Coffee silver skin (CSS), also called spent coffee chaff, is the tegument of green coffee beans. CSS is obtained as a main by-product from the roasting process [68] and consists principally of lignin (29 wt.%), polysaccharides such as cellulose (24 wt.%) and hemicellulose (17 wt.%) [69]. Silver skin may be valorised as poultry feed and/or as a raw material for paper production. None of these methods used for the valorisation of CSS is an ideal solution in terms of value addition, especially if one considers the large availability of such residue. Therefore, to date, most CSS is simply disposed in landfills as industrial waste [28].
A potential low-cost and largely available alternative for the sustainable exploitation of this residue is its use as a filler in polymeric matrices. Actually, silver skin turns out to be a suitable starting material for obtaining high value polysaccharide derivatives such as cellulose nanocrystals (CNCs), which have attracted a lot of attention given their interesting and remarkable mechanical properties such as high specific resistance (10 GPa) and relatively high elastic modulus (150 GPa) [70].
Furthermore, their low cost, availability, renewable nature, ease of chemical and mechanical modification and high aspect ratio have led to the use of CNCs as reinforcing fillers for polymeric composites. In the work of Sung et al. [28] bio-nanocomposite films based on a PLA matrix reinforced with CNCs were produced by using a twin-screw extruder. These CNCs were extracted from coffee silver skin by alkali treatment followed by sulfuric acid hydrolysis. The nanocomposites were prepared at different concentrations (1%, 3% and 5% of CNCs), resulting in increasing tensile strength, Young’s modulus and barrier to oxygen, while barrier to water was lowered.
Some examples of biocomposites with silver skin fibers are reported. Zarrinbakhsh et al. [71] prepared composites with silver skin and spent coffee ground in a polypropylene (PP) polymeric matrix, resulting in non-biodegradable composites due to their polyolefin content. The morphology, mechanical and thermal properties of such composites were investigated with up to a content of 25% by weight of filler in a homo-polymeric matrix. The analysis of the biocomposite’s properties showed that coffee silver skin is a better reinforcing agent than spent coffee ground given its denser fibrous structure, lower fatty acid content and higher thermal stability. Poor interfacial adhesion between both coffee silver skin and spent coffee ground with polypropylene was observed due to the hydrophilic nature of coffee by-products and hydrophobic nature of PP. Thus, the use of a compatibilizer, such as maleic anhydride, was recommended to improve the final properties. Considering the possibility to achieve production of PP from renewable resources, these biocomposites have potential for a high bio-based content. In the work of Essabir et al. [27] PP and spent ground coffee (SCG) were prepared by extrusion compounding and injection molding using different SCG contents (0, 5, 10, 15 and 20 wt.%). The authors investigated the effect of particle loading on the thermal, rheological and mechanical properties. In this study, the effect of the use of compatibilizers such as silane and styrene-ethylene-butene-styrene-graft-maleic anhydride on the properties of the biocomposite prepared at 15 wt.% was also examined. As expected, bleaching and the use of a coupling agent improved the adhesion between the matrix and fibers resulting in improved tensile strength.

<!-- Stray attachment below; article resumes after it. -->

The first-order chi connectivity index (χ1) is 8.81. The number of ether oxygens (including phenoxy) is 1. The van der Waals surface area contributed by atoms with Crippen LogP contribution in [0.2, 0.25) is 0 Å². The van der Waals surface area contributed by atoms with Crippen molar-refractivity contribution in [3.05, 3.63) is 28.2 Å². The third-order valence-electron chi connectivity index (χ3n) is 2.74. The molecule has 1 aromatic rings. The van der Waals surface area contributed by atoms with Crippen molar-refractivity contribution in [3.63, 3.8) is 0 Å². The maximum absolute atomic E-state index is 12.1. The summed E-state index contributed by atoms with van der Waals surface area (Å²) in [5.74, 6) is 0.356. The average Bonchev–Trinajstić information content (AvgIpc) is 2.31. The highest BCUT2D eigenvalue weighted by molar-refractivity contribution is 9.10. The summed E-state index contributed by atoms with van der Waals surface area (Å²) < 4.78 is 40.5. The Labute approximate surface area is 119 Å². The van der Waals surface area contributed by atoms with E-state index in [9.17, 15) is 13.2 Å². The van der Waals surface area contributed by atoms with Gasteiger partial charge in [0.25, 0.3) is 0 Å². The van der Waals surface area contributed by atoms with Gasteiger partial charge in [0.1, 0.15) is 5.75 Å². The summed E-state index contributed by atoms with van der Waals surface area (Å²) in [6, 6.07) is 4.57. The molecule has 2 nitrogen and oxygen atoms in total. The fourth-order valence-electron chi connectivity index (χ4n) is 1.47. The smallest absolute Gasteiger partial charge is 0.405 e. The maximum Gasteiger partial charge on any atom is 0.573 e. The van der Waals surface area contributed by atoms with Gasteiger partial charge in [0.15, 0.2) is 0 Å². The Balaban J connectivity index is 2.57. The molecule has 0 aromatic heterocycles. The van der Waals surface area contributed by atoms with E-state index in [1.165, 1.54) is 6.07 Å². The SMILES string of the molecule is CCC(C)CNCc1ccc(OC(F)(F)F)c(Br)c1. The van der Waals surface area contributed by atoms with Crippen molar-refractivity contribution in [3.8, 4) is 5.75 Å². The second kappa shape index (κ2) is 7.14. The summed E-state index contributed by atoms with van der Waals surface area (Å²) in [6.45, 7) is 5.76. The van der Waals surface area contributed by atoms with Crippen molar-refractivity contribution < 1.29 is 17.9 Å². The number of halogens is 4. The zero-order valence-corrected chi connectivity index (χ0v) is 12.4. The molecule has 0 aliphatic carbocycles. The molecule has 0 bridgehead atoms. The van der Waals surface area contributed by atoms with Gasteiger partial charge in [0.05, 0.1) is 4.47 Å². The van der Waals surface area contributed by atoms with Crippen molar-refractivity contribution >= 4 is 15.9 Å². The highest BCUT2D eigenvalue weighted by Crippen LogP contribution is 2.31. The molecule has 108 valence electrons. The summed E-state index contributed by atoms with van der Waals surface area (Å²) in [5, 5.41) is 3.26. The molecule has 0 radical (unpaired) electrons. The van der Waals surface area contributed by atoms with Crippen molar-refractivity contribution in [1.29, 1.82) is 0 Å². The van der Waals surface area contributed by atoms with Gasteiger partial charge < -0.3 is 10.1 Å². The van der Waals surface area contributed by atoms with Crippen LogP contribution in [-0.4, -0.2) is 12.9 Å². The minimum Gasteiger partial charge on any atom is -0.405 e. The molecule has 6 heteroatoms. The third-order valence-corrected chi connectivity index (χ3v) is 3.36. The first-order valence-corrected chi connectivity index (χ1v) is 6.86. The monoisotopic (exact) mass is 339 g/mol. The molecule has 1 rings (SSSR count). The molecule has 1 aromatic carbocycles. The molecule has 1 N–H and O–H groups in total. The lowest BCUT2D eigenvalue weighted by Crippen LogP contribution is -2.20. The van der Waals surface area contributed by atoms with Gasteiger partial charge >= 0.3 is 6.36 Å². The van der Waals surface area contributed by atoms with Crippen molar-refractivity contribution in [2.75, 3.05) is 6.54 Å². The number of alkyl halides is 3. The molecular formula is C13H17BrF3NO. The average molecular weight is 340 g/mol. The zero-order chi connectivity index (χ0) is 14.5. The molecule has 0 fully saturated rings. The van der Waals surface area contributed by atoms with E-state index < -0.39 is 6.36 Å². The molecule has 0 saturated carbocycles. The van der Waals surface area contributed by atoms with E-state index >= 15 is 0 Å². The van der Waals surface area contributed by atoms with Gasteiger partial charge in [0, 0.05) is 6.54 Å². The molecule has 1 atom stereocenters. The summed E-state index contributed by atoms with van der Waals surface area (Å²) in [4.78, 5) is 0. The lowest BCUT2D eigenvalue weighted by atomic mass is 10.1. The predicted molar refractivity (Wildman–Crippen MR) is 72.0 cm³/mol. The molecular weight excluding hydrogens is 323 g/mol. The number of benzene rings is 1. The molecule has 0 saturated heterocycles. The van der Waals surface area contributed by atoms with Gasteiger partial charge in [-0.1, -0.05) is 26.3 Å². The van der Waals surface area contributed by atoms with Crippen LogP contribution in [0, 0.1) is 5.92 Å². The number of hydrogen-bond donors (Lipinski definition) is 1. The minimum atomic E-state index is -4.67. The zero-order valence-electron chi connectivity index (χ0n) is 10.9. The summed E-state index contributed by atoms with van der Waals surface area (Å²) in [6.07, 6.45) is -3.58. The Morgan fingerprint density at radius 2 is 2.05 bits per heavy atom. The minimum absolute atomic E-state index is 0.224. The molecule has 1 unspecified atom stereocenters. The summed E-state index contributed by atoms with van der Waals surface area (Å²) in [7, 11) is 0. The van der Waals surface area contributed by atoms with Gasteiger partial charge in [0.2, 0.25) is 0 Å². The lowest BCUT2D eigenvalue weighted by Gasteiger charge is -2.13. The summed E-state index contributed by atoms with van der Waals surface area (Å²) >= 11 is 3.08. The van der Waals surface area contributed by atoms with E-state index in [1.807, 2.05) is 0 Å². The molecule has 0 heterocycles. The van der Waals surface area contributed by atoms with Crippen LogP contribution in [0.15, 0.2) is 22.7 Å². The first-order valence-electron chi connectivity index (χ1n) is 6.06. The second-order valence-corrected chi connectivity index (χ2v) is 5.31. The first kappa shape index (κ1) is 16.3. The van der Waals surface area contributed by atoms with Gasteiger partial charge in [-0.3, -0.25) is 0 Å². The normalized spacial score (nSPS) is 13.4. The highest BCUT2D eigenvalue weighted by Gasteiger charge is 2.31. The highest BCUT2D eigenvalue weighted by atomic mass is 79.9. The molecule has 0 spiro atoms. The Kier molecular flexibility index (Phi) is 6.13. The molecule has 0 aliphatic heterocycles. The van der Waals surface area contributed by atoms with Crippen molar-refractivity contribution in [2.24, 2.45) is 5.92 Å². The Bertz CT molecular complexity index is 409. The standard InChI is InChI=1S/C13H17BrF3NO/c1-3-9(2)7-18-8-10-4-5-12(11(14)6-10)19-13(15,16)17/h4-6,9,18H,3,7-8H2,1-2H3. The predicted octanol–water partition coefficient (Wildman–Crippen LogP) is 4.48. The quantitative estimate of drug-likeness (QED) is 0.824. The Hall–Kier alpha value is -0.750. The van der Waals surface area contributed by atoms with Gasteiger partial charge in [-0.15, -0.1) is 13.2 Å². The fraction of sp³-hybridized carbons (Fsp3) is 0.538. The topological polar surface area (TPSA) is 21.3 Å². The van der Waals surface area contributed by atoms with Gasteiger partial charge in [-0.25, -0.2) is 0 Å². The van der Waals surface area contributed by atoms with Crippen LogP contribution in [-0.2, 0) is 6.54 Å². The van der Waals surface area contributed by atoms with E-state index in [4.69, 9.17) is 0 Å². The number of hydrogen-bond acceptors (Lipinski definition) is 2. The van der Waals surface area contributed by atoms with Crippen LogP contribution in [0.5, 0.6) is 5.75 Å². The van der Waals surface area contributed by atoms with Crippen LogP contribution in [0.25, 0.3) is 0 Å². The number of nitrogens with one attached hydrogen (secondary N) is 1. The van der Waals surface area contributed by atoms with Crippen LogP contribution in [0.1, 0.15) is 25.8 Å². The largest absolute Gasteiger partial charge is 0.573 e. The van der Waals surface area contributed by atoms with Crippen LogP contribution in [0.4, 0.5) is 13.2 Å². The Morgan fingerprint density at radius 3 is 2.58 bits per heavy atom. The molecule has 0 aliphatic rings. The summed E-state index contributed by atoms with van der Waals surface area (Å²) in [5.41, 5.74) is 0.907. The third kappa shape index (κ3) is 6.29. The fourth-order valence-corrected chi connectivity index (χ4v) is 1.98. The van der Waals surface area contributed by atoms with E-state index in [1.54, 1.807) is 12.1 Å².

In the work of Dominici et al. [72], the use of BioPE-based composites containing CSS was evaluated. To improve the adhesion properties, a grafted PE was used as a compatibiliser. Moreover, a hydrophobic treatment of CSS with palmitoyl chloride showed a positive effect in promoting the interfacial adhesion, consequently improving mechanical properties and in particular increasing the strain at break values. The amount of CSS was up to 20 wt.%, which resulted in an adequate compromise between tensile strength and Young’s modulus.
When the polymeric matrix is compostable, the use of coffee by-products allows for the production of potentially biodegradable composites. The biodegradable and petro-derived polymer, poly(butylene adipate-co-terephthalate) (PBAT), was blended with coffee by-products and the resulting composites were adapted for rigid food packaging applications [26]. In this work, the torrefaction process (a mild thermal treatment occurring at 200−300 °C under nitrogen atmosphere) was optimised in order to increase the hydrophobicity of the coffee grounds (CG), thus improving adhesion with PBAT matrix. The torrefaction process highlighted a significant enhancement in thermo-mechanical properties for PBAT/torrefied coffee grounds as compared to PBAT/coffee grounds composites. In the PBAT-based composites with untreated coffee grounds, a consistent decrease in tensile strength values was observed. In contrast, the addition of 10 wt.% of torrefied coffee grounds to PBAT conferred better tensile properties as compared to neat PBAT, while the strain at break was slightly decreased. Beyond 10 wt.%, the tensile strength and strain at break began to decrease gradually but their values were still better than the untreated CG/PBAT composites. The water contact angle values were clearly increased proportionally to the torrefied CG content in the matrix, resulting in highly hydrophobic biocomposites. Considering the high biodegradability of PBAT, such composites are valuable for the production of biodegradable rigid items usable in the packaging or agricultural sectors.